Easy Screening.


A lot of people ask me, “How did you know?” in response to my saying I knew–in a nonofficial and not as serious sense– my son had autism before we ever saw a doctor.

There’s a lot as to why and how really, though my Mommy Intuition has a lot to do with it… Moms just know when something is going on with their babies sometimes.

But there are tools to help.  Professionals are supposed to use the M-CHAT at well check-up appointments between 12-24 months.  If your doctor has not done the M-CHAT with you, you can see/score it here.  The M-CHAT is a set of development questions, but not all of the questions are equal– certain questions more clearly distinguish that your child can be at risk for autism.  Pay attention to the scoring if you do it yourself.

Another screening tool that a lot of Moms use is from childbrain.com titled “PDD Assess” linked to here.  This one is a bit more involved, but it was a great indicator for my understanding of our son before he went to his evaluation– his score on this test is generally around 110, indicating just Moderate PDD, which is just about right (though our son is mild in a lot of ways). If you take this test about your child, make sure you read the directions on how to score it.  It can get confusing if you do not use the directions, and what you think is severe may not be… or vise versa actually.

If you take one of these screening tests, be honest with yourself and about your child, but do not freak at the results.  These are tests that can indicate your child is at risk or has a likelihood of diagnosis for autism or another of the pervasive development disorders, but they are not psychologists, developmental pediatricians or neurologists… those are the professionals who diagnose, treat and work with these disorders on a regular basis.  Find a professional you trust and get your child into their care.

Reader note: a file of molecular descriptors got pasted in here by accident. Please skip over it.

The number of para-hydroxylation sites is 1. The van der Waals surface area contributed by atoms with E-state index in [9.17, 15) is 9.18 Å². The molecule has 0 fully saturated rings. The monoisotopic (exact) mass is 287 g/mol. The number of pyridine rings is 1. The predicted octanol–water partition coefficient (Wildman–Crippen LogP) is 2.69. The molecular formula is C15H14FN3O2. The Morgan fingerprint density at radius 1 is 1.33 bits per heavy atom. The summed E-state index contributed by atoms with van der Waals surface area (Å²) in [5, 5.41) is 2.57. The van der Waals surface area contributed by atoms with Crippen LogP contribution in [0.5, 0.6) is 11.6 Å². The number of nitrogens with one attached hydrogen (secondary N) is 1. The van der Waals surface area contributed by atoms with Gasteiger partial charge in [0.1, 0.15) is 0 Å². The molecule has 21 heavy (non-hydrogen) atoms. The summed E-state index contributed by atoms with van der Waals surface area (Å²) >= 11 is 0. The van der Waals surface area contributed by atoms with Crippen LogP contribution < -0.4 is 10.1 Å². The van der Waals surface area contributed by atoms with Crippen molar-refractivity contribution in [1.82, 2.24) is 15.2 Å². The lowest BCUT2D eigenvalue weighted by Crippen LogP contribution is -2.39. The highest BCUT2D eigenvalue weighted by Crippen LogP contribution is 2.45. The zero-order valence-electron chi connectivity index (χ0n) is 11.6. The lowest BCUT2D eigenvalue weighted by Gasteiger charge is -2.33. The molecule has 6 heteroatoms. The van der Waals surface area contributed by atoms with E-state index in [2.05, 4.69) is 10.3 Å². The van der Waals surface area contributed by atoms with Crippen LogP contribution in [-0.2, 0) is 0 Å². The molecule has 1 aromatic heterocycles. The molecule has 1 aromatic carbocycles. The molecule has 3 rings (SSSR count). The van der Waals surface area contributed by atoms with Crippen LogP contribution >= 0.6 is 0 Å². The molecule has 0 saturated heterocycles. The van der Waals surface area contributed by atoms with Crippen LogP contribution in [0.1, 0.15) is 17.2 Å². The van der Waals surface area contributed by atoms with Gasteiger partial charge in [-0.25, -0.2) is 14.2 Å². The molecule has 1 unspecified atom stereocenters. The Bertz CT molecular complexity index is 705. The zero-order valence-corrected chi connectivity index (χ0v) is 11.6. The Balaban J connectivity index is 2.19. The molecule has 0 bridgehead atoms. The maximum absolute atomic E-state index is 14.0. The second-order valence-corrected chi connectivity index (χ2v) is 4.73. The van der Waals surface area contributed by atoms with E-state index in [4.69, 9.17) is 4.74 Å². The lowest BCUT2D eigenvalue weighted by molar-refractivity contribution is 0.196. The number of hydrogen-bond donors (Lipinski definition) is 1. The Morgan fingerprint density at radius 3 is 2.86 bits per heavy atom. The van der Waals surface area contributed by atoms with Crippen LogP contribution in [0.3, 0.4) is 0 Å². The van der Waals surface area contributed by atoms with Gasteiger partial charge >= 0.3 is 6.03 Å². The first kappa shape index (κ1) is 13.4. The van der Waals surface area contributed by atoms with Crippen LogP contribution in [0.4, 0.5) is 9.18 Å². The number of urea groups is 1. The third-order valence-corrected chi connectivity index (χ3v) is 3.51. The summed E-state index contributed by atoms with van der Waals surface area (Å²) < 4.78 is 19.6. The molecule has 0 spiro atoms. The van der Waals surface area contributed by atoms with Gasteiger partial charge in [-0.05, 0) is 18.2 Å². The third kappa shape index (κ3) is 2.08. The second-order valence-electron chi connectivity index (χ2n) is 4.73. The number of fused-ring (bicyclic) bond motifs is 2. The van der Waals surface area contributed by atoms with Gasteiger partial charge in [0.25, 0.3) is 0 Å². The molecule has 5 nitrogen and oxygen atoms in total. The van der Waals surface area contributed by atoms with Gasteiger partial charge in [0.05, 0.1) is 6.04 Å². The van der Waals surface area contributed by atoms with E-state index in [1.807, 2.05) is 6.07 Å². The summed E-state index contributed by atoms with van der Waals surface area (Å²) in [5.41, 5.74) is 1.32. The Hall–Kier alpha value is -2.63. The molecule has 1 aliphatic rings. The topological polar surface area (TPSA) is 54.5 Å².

About rhapsodyinautism

I'm a Mom of two little ones-- a two-year-old son newly diagnosed with autism spectrum disorder and a baby girl who is too young to make any guesses. I work a little bit from home for an environmental nonprofit, and I am a freelance journalist. I love cooking, singing, and autumn weather. And I'm married to a brilliant, involved Daddy. My son is an auburn-haired smartypants who loves trucks and jazz. He taught himself the alphabet at 20 months. He has a beautiful social smile, but he finds eye contact aversive. He is the reason I am writing this blog... because there is a huge lack in legislation, funding, insurance coverage, and understanding in regards to autism spectrum disorders. This will be my place to advocate, tell the tale of our journey, and hopefully share a few tears and laughs along the way. This is our family life, and we have embraced it.

2 responses »

    • Kate,
      I read that piece a little while ago, and I found it extremely moving. That blogger has a very compelling story, and I have found many of her posts so important. I also found her very easy to identify with in my own weird ways. In any case, “Quiet Hands” is a truly special piece, and it is a reminder to all of us that sometimes behaviors that seem “strange” to some are nothing more than “strange” to those who perceive it as strange, and it is not our place to change. My son doesn’t do a lot of hand flapping in comparison to other things, though he has times he does… I know he is using it to cope, and it hurts me deeply to imagine the experience of those who were forced– for lack of a better word– to change. I definitely will have to do a post with that in mind sometime sooner than later. I hope YOU are doing well, too!! Thanks for reading 🙂

Leave a Reply

Fill in your details below or click an icon to log in:

WordPress.com Logo

You are commenting using your WordPress.com account. Log Out /  Change )

Google+ photo

You are commenting using your Google+ account. Log Out /  Change )

Twitter picture

You are commenting using your Twitter account. Log Out /  Change )

Facebook photo

You are commenting using your Facebook account. Log Out /  Change )


Connecting to %s